Negative Interest

Some good news, for a change

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The Edge of the American West is back after a hiatus of almost a year. To celebrate the return to blogging of Eric Rauchway and company, here’s one of my favorite excerpts from Rauchway’s excellent 2003 book Murdering McKinley: The Making of Theodore Roosevelt’s America. This segment tells the story of Jim Parker, the black man who tackled President McKinley’s anarchist assassin and became something of a folk hero:

Parker himself related his story to reporters, modestly at first, and then with increasing pleasure in the attention. In the days after the attack, crowds of citizens and visitors gathered in clots in Buffalo’s public spaces. In an era before radio, people hungry for information jammed the streets in front of telegraph and newspaper offices and in the city’s open squares, seeking news of the investigation and a chance to share their emotions and experiences. Wherever Parker went, they recognized him and pressed him for his story. Caught by a group in the street four days after the episode, he told how he had hit the assassin and tackled him, bearing him to the floor with the weight of his body – with, indeed, the very waistcoat he was now wearing. Onlookers begged for a piece of the historic vest. When he gave one, but balked at giving more, someone offered twenty-five cents for a piece, which he sold. A richer bidder offered a dollar for a button, and Parker sold it, too. No sooner had he auctioned off the heroic button than he was fending off bids for his shoes, with which he had kicked the killer. A reporter for the Washington Evening Star, who observed the episode, remarked that though Parker stood six foot six, “if Parker had been twenty feet tall with a waistcoat reaching from his chin to his toes, with buttons every inch of it on the way, the supply would not have been sufficient to the demand.”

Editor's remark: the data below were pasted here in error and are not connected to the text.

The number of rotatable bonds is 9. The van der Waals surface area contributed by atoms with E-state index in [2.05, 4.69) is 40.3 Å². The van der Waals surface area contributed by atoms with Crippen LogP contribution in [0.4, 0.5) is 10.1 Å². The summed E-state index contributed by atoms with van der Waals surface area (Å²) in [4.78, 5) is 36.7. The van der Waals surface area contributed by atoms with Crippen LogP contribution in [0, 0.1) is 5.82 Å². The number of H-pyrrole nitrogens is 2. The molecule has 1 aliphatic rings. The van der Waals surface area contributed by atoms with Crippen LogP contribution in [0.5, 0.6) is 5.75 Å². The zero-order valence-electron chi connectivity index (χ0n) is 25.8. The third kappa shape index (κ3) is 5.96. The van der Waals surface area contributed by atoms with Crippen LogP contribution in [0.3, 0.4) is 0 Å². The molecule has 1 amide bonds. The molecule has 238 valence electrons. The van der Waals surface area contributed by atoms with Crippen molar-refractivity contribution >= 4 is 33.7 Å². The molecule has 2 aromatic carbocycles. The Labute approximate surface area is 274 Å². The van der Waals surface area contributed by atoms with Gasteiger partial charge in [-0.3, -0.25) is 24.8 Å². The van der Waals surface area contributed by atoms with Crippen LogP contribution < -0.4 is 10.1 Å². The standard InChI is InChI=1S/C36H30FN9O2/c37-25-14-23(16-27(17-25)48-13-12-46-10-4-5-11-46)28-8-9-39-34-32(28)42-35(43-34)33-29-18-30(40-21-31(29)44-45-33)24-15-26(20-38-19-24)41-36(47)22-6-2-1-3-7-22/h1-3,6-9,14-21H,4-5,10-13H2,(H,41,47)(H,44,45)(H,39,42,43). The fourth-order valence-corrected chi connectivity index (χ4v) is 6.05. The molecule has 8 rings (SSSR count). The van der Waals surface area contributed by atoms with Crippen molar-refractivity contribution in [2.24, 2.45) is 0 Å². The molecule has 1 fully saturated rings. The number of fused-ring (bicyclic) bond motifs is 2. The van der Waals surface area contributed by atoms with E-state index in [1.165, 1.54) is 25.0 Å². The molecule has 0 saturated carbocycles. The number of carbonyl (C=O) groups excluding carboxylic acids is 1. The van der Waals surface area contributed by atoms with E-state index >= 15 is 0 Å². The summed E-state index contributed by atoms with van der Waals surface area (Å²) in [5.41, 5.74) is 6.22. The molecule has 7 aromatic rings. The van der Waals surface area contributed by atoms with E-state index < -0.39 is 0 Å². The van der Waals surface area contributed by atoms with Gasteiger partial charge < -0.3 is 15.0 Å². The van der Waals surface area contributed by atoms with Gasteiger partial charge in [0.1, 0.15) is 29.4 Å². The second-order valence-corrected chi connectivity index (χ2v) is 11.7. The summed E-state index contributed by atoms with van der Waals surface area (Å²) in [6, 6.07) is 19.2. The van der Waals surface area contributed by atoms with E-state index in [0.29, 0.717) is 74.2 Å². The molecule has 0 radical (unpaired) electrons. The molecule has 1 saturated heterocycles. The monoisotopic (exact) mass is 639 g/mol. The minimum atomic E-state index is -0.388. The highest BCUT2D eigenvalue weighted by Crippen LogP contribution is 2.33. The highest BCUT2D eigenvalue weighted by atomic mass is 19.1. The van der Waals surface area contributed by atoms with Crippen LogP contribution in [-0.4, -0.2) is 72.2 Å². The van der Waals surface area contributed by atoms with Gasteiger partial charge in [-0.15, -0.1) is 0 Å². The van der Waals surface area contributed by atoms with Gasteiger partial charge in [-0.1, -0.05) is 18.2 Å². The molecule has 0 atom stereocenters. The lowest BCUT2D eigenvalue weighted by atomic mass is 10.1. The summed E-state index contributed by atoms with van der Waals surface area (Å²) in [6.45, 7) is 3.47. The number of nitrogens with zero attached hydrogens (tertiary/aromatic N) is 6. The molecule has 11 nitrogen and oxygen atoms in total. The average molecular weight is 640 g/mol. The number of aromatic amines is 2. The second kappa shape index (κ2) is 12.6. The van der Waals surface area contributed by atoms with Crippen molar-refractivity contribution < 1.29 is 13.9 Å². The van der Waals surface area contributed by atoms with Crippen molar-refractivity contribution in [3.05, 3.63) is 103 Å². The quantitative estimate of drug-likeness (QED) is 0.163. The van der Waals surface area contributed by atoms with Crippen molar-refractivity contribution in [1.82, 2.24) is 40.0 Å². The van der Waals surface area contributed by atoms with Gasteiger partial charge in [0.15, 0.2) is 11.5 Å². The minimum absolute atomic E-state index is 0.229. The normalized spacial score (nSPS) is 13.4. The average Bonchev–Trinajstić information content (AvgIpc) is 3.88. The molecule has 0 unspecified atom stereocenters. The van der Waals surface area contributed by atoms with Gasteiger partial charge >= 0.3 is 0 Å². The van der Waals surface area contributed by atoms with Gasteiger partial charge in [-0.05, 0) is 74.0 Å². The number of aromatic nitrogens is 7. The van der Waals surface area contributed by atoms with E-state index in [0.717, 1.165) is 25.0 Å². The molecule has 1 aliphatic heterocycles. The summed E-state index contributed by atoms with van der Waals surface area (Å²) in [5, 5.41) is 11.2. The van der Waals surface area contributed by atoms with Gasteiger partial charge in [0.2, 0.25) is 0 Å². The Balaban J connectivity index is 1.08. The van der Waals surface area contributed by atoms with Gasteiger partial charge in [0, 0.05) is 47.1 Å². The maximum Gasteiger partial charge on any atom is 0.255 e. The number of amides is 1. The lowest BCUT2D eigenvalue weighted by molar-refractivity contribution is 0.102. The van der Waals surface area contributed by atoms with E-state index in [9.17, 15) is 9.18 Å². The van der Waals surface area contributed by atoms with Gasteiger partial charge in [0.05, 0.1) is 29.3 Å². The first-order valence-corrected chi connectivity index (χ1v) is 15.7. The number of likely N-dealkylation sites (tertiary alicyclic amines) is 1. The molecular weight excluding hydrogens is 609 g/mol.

Written by negativeinterest

November 2, 2011 at 12:38 am

Posted in Uncategorized

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